Managing a bolus based TBR model safely – further thoughts on the 640G with @openAPS – #wearenotwaiting

Managing a bolus based TBR model safely – further thoughts on the 640G with @openAPS – #wearenotwaiting
Managing a bolus based TBR model safely – further thoughts on the 640G with @openAPS – #wearenotwaiting

Working from the hypothesis that we can’t set remote temporary basal rates with the 640G (which is yet to be confirmed, but I suspect will be the case), and thinking along the lines that we will be required to have the app manage the mini-boluses required to mimic the TBR model of a pump, how might we implement this, and what are the safety concerns co-incident with it?

After speaking to Colin, and Matt of LittleT1D last night, and of course, Scott’s comments on the original post, I propose a structure that builds on the existing openAPS model, but includes a variation to implement a level of safety checking.

Essentially the Open APS model is the APS brain component with a separate pump adapter. In the context of a pump where the TBR safety net isn’t available, this architecture becomes very helpful.

The oref0 algorithm is still the brain of the system and still issues a TBR instruction, but in this case the 640G adapter needs to be implemented slightly differently.

As we are unable to issue a single instruction to initiate or cancel a TBR, and instead have to calculate and issue a remote manual bolus, we need to add in an extra layer of security. With openAPS issuing a TBR instruction, the gateway now needs to emulate the pump TBR algorithm and calculate the boluses required and the increments of time over which they are delivered.

This is relatively straightforward and at calculation point, the TBR instruction from oref0 would be taken in by the adapter, the units per hour divided by thirteen to give the units per five minutes, and then bolus of this number of units would be delivered every five minutes, starting at t=0 and finishing with a final bolus to be completed at t=30.

Whether these additional boluses are sent depends on the following next instruction from oref0. If it cancels or changes the TBR, then the next bolus will change.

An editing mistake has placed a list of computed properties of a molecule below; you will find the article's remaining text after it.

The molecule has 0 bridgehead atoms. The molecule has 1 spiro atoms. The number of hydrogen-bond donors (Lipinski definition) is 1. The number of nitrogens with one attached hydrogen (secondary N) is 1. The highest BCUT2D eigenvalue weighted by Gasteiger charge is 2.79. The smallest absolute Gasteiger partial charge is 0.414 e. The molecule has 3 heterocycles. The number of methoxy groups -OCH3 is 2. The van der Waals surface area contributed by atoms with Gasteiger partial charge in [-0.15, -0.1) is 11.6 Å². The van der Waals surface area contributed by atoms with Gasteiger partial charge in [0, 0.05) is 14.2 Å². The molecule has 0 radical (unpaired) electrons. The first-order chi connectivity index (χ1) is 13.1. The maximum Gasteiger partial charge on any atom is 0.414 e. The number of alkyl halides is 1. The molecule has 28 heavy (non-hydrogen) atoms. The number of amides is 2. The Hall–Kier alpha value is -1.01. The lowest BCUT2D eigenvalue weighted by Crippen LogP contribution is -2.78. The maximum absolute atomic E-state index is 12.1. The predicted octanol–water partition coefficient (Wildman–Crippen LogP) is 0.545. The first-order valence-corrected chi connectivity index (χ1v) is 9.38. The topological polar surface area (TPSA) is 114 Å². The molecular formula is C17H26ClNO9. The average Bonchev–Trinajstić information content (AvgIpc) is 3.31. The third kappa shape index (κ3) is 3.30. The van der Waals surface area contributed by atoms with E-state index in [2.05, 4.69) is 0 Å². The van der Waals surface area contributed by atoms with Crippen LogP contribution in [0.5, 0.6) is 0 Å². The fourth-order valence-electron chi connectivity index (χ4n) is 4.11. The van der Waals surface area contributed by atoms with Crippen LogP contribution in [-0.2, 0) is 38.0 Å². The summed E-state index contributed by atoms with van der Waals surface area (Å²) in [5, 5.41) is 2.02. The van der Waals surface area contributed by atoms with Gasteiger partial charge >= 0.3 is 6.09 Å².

But this raises a level of concern that comes with using boluses rather than a TBR instruction. What if the algo goes wrong and tries to issue multiple consecutive boluses in a short period of time? That way, disaster lies.

I think the answer to this is to separate the pump adpater into two distinct components with different responsibilities. The “pump emulator” component, that we’ll call “PumpEr” and the “Pump Gateway” component that we#’ll call “PeGy”. This way we can separate the responsibilities and hopefully mitigate the risk of the infinite loop bolus.


What does PumpEr do? PumpEr receives the TBR instruction from oref0 and then converts it into the basal profile. Simply, as described above, it calculates TBR/13 and issues a bolus instruction every five minutes of this value for seven iterations until overridden by oref0 or 30 mins is up, whichever comes sooner. That’s it. What it doesn’t do is send this instruction to the pump. Instead, this is passed as a message of some form to PeGy. 


PeGy is the Pump Gateway. It’s also the “Risk Controller”. It has two jobs. Its first job is to receive the bolus instruction from PumpEr and convert it into the bluetooth message that instructs the pump to bolus. Once we have the bluetooth decoded, that should be relatively straightforward.